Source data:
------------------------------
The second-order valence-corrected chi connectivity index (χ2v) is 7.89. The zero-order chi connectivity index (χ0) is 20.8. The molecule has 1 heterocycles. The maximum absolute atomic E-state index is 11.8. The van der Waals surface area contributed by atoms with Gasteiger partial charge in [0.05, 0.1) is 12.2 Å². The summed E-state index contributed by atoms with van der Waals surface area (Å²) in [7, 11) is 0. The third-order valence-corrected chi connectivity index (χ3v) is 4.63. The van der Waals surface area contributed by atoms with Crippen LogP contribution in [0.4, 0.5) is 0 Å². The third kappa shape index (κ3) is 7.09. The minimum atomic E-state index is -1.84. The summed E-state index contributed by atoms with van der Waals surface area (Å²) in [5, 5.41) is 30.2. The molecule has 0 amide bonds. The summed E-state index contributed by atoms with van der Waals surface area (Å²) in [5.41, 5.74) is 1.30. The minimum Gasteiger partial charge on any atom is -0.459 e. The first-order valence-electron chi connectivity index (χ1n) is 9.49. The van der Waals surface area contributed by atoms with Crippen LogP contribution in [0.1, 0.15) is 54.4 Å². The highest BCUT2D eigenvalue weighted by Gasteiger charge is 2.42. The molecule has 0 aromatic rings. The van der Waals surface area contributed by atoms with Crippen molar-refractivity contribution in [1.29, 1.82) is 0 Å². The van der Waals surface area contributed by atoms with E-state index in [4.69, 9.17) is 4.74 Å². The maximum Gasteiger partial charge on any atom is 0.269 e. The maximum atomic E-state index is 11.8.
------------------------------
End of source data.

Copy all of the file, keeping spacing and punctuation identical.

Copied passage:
The second-order valence-corrected chi connectivity index (χ2v) is 7.89. The zero-order chi connectivity index (χ0) is 20.8. The molecule has 1 heterocycles. The maximum absolute atomic E-state index is 11.8. The van der Waals surface area contributed by atoms with Gasteiger partial charge in [0.05, 0.1) is 12.2 Å². The summed E-state index contributed by atoms with van der Waals surface area (Å²) in [7, 11) is 0. The third-order valence-corrected chi connectivity index (χ3v) is 4.63. The van der Waals surface area contributed by atoms with Crippen LogP contribution in [0.4, 0.5) is 0 Å². The third kappa shape index (κ3) is 7.09. The minimum atomic E-state index is -1.84. The summed E-state index contributed by atoms with van der Waals surface area (Å²) in [5, 5.41) is 30.2. The molecule has 0 amide bonds. The summed E-state index contributed by atoms with van der Waals surface area (Å²) in [5.41, 5.74) is 1.30. The minimum Gasteiger partial charge on any atom is -0.459 e. The first-order valence-electron chi connectivity index (χ1n) is 9.49. The van der Waals surface area contributed by atoms with Crippen LogP contribution in [0.1, 0.15) is 54.4 Å². The highest BCUT2D eigenvalue weighted by Gasteiger charge is 2.42. The molecule has 0 aromatic rings. The van der Waals surface area contributed by atoms with Crippen molar-refractivity contribution in [1.29, 1.82) is 0 Å². The van der Waals surface area contributed by atoms with E-state index in [4.69, 9.17) is 4.74 Å². The maximum Gasteiger partial charge on any atom is 0.269 e. The maximum atomic E-state index is 11.8.